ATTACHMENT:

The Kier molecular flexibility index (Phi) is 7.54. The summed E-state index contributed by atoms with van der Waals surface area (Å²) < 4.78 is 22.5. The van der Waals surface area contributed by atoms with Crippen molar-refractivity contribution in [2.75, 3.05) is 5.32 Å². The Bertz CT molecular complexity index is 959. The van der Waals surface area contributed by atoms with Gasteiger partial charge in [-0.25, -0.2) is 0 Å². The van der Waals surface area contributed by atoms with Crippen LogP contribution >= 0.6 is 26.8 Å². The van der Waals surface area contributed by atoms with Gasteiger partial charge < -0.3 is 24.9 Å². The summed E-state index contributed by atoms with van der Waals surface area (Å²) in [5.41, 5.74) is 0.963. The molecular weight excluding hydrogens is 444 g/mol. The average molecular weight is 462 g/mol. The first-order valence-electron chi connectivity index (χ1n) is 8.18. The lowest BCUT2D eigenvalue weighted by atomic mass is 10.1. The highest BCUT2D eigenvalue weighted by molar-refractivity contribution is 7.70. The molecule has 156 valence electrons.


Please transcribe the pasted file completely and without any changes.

The Kier molecular flexibility index (Phi) is 7.54. The summed E-state index contributed by atoms with van der Waals surface area (Å²) < 4.78 is 22.5. The van der Waals surface area contributed by atoms with Crippen molar-refractivity contribution in [2.75, 3.05) is 5.32 Å². The Bertz CT molecular complexity index is 959. The van der Waals surface area contributed by atoms with Gasteiger partial charge in [-0.25, -0.2) is 0 Å². The van der Waals surface area contributed by atoms with Crippen LogP contribution >= 0.6 is 26.8 Å². The van der Waals surface area contributed by atoms with Gasteiger partial charge < -0.3 is 24.9 Å². The summed E-state index contributed by atoms with van der Waals surface area (Å²) in [5.41, 5.74) is 0.963. The molecular weight excluding hydrogens is 444 g/mol. The average molecular weight is 462 g/mol. The first-order valence-electron chi connectivity index (χ1n) is 8.18. The lowest BCUT2D eigenvalue weighted by atomic mass is 10.1. The highest BCUT2D eigenvalue weighted by molar-refractivity contribution is 7.70. The molecule has 156 valence electrons.